The Obama administration launched a cross-agency initiative, Benchmark and Improve Mission-Support Operations, which aims to establish governmentwide cost and quality metrics across mission-support functions—contracting, financial management, human capital, information technology and real property. Currently, in its third year of data collection, it provides a significant opportunity for the next administration to build on the effort. The data could inform policy decisions, provide a platform for agencies to share best practices and lessons learned, and provide agencies with useful diagnostic tools and resources.

To truly benefit from the effort and make it sustainable, it is important for...

The Science of Keeping Your Cool Around Co-Workers Causing You Stress

One Sunday afternoon, Nancy, an executive in the tech industry, got a call from an irate colleague. She’d made a business decision that he didn’t approve of, and his response was to shout and curse at her over the phone: “You’re so stupid. What an idiotic thing to do. You stupid ****.” He plowed on without pausing to let her speak, with barely a breath between insults. It was the kind of onslaught that would have even the most centered among us rocking backward on our heels.

But Nancy kept her cool in the face of his anger. “I started making a tally of the number of times he used each rude word–making a little mark each time he said ‘stupid’ for example,” she told me, a small smile on her face. “He said ‘stupid’ 27 times.” Keeping the tally allowed her to get some emotional distance from his verbal attack, which helped her stay calm.

“When he finally stopped talking I simply told him politely why what I’d done was in fact the right thing,” she recalled. He was floored by her composure. “I think he’d really hoped to knock me sideways, but I...

Americans Are More Likely Than the Rest Of the World to Believe Hard Work Pays Off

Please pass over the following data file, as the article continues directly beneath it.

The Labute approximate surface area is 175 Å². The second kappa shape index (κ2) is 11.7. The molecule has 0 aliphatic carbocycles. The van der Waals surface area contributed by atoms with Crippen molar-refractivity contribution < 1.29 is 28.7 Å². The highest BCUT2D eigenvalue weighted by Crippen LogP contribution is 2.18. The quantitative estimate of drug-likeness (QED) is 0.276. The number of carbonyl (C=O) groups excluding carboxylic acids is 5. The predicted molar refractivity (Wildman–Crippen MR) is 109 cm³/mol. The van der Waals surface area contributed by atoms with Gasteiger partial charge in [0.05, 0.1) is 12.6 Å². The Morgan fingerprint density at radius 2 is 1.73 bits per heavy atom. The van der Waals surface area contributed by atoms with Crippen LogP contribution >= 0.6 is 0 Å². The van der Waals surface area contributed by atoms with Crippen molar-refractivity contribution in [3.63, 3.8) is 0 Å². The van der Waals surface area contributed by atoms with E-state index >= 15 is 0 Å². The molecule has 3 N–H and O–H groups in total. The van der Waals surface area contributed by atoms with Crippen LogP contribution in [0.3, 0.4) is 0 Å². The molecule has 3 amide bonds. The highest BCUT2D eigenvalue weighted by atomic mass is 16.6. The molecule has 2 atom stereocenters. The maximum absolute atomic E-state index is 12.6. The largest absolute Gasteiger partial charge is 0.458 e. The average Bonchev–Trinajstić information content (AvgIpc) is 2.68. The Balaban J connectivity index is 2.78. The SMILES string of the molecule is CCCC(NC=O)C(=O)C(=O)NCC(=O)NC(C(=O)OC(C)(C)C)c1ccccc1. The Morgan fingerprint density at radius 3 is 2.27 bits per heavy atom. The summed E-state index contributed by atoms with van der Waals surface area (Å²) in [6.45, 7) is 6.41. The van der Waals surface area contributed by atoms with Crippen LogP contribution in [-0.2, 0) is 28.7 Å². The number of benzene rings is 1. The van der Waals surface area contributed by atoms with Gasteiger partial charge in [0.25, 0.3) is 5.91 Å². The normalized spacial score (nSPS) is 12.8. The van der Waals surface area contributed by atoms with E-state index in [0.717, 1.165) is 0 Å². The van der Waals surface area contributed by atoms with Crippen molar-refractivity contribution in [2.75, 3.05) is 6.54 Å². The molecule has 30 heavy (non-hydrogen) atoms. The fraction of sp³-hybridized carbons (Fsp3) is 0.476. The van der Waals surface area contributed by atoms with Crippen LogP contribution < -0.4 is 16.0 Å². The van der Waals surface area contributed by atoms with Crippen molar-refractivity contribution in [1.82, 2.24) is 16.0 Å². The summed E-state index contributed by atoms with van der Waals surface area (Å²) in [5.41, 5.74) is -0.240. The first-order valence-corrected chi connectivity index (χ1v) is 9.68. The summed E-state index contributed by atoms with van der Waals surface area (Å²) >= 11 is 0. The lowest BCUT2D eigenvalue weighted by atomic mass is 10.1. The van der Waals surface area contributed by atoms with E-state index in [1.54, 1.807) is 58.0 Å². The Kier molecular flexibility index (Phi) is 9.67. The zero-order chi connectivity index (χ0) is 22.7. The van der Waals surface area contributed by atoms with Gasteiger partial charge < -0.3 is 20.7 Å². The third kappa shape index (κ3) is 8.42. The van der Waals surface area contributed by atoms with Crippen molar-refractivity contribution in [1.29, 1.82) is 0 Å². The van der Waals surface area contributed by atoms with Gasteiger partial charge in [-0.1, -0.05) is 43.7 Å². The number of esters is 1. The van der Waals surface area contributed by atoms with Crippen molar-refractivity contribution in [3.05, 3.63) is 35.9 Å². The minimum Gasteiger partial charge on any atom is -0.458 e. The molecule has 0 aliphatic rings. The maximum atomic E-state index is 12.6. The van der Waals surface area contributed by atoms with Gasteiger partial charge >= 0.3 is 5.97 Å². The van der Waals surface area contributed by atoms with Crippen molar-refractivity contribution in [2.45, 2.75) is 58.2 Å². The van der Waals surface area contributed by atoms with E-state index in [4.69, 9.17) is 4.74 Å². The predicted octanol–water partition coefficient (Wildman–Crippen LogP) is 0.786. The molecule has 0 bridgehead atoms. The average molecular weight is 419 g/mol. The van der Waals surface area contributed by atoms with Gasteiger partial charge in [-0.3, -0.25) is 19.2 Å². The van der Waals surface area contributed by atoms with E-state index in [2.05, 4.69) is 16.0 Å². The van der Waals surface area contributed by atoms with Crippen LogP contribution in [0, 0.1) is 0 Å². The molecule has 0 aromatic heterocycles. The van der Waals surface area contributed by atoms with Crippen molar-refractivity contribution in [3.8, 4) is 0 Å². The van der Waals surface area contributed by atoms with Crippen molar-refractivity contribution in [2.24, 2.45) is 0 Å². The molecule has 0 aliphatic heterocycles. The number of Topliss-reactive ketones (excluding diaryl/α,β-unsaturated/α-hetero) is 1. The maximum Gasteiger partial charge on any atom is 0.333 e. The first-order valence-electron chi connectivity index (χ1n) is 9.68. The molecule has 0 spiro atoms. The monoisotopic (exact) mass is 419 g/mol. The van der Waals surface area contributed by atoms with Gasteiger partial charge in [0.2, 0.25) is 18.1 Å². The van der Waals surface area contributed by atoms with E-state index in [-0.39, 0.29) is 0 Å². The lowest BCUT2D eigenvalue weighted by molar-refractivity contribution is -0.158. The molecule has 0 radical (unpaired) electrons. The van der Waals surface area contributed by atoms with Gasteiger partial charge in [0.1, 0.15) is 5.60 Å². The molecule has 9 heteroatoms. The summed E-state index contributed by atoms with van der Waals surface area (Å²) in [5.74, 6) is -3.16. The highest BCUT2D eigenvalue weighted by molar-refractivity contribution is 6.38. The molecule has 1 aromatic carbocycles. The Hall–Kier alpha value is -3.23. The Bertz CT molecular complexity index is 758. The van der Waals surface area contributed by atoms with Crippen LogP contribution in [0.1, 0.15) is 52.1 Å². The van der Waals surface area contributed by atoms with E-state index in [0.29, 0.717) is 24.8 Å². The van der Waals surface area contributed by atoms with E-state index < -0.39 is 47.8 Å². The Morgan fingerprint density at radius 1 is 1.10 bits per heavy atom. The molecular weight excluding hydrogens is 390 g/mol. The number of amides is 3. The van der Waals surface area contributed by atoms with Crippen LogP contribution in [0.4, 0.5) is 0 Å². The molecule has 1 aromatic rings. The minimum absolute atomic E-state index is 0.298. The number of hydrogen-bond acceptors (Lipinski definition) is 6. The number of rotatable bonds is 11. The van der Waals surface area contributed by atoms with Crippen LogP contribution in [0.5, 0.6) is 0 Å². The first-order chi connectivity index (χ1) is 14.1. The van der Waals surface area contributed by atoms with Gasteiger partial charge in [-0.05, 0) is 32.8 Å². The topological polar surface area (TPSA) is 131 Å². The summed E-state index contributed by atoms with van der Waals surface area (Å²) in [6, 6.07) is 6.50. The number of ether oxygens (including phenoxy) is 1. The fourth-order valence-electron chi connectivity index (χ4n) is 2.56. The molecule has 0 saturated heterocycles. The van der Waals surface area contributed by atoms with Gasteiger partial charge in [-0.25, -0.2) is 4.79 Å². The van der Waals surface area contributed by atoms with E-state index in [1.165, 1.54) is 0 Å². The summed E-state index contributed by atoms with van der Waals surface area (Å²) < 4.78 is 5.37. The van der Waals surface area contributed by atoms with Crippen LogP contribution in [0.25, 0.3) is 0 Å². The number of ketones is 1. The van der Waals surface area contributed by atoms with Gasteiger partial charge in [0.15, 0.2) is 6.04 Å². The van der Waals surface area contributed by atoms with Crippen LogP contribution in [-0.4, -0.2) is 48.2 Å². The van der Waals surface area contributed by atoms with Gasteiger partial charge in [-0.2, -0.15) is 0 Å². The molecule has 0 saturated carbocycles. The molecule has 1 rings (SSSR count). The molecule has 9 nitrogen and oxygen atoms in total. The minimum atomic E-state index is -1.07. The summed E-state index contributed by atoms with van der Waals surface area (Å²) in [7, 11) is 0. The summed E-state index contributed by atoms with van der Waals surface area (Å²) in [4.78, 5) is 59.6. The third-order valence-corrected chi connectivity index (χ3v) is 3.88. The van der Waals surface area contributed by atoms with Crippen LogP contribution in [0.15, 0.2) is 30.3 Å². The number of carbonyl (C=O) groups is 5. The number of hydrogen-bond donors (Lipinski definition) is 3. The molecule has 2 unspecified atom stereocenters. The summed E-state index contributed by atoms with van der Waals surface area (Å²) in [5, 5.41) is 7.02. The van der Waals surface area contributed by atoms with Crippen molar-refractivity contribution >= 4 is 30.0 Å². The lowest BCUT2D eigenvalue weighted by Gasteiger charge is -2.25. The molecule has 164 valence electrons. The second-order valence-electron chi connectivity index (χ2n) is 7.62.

Big cars, high-volume sports, immense portion sizes. The US is different from other countries in many ways. Here’s another: Americans are more likely than most people to believe that hard work pays off.

In a 2014 Pew Research Center survey of 44 countries, 73% of Americans deemed hard work “very important” to getting ahead in life. Only 60% of Brits, and 49% of Germans, shared the sentiment, with the global median hovering at around 50%.

The same survey found that 57% of Americans polled disagreed with the notion that success in life is determined by forces outside one’s control, versus the global median of around 38%.

Americans Stand Out on Individualism

The nation’s religious fervor also sets it apart from other wealthy, developed countries, with over half of Americans claiming that religion is “very important in their lives,” according to Pew. (In comparison, fewer than 20% of Brits felt the same.)

US stands out as rich nation highly religious

Meanwhile, a separate Pew survey on Americans and religion, released on April 12, has unpicked the ways in which religion affects day to day life in the US.

While the researchers did not find differences between highly religious and less religious adults in terms of their approaches to health, diet, and...